Provider Stress & How to Handle it

Written by on December 31, 2014 in Practice tips - No comments

It was that time of year again – the holiday season.  Managing work-life balance is a great challenge for many in the health professions, and the added stress of the holidays could have been the tipping point. Physician Assistants (PAs) and Nurse Practitioners (NPs) are patients too. One study from the Stress in America survey suggests that patients are not receiving what they need from their health care providers to manage stress and address lifestyle and behavior changes that would improve their individual health.

DoctorBulbWEBPAs and NPs are estimated to do about 85% of the work a physician would otherwise provide in the primary care setting.  It has been discussed by many sources that the population of patients being managed is sicker and more complex than seen in the past.  Nationwide, hospitals and health systems are moving toward using more PAs and NPs and there is a much greater emphasis on team based care.  Many colleagues are reporting increased stress and the research indicates that more than 2/3 of US adults with high stress report that their stress has indeed increased in the last year.  Growing concerns about physician shortages are increasing reliance on PAs and NPs to fill the gaps.  Increasing capacity of the health system to meet the growing numbers of patients seeking care is critical and necessary.

How is a busy clinician to cope?

One handout from the California Department of Public Health details the key elements of stress management for health care professionals.  Long work hours, decreased sleep and fatigue all contribute to poor self-care and increased provider stress.  The old saying, “Healer Heal Thyself” rings true.  It is critically important to remain in contact with loved ones and participate in relaxing and enjoyable activities.  Taking regularly scheduled breaks from direct patient care allows the mind to clear and refresh.  Establishing a place to talk with colleagues and clear communication is important for stress moderation.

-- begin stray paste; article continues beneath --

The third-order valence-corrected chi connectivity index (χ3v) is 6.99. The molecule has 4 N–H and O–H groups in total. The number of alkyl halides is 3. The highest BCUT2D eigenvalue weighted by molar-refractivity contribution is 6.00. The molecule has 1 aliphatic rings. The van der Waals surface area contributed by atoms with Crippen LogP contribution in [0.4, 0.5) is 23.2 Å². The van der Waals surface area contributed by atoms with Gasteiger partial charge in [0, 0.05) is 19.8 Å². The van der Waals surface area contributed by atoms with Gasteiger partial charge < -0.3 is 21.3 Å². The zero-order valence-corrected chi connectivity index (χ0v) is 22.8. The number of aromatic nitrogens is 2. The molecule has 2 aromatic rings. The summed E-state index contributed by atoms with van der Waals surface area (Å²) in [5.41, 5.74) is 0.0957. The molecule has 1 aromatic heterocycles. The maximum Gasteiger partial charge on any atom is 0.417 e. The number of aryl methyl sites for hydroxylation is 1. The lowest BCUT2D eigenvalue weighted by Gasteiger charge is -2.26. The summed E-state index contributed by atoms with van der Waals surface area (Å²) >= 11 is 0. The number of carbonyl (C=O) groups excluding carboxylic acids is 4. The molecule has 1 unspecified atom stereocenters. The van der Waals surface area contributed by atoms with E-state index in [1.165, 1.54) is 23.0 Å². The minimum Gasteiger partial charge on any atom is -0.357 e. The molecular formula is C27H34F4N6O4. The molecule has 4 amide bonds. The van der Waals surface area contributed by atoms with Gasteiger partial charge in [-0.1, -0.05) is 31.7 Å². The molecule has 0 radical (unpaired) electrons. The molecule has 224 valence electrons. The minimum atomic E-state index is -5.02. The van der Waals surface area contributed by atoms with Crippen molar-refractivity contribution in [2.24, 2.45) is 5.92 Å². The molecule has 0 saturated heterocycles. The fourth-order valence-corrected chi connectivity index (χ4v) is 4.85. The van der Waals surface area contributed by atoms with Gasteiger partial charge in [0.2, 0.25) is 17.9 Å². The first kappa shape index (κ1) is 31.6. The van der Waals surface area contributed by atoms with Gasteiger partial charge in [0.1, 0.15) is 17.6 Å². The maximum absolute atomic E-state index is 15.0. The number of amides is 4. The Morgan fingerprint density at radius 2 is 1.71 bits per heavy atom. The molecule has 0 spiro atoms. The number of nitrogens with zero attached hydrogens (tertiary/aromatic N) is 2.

Keeping a sense of perspective, and trying to stay positive is an opportunity to refocus. Try to remember the big picture. We have great jobs with tremendous responsibility. It’s a privilege and an honor to be allowed to care for patients and we can sometimes make a huge difference.

References:
http://www.apa.org/monitor/2013/04/health-care.aspx

http://www.bepreparedcalifornia.ca.gov/Partners/HealthcareProviders/ForHealthcareProviders/PracticeGuidelinesandFactSheets/mentalhealth/Pages/StressManagementforHealthCareProviders.aspx

http://www.kevinmd.com/blog/2013/01/dealing-psychological-stress-doctor.html

About the Author:
Lisa P. Shock, MHS, PA-C, is a seasoned PA who has worked with clients to expand care teams in both large and small settings. She enjoys part time clinical practice and is the President and CEO of Utilization Solutions in Healthcare – a specialty consultant company for physician practices and hospitals, offering a wide range of services to help implement and improve upon the utilization of PAs and NPs in the health care system. Contact her at lisa@pushpa.biz

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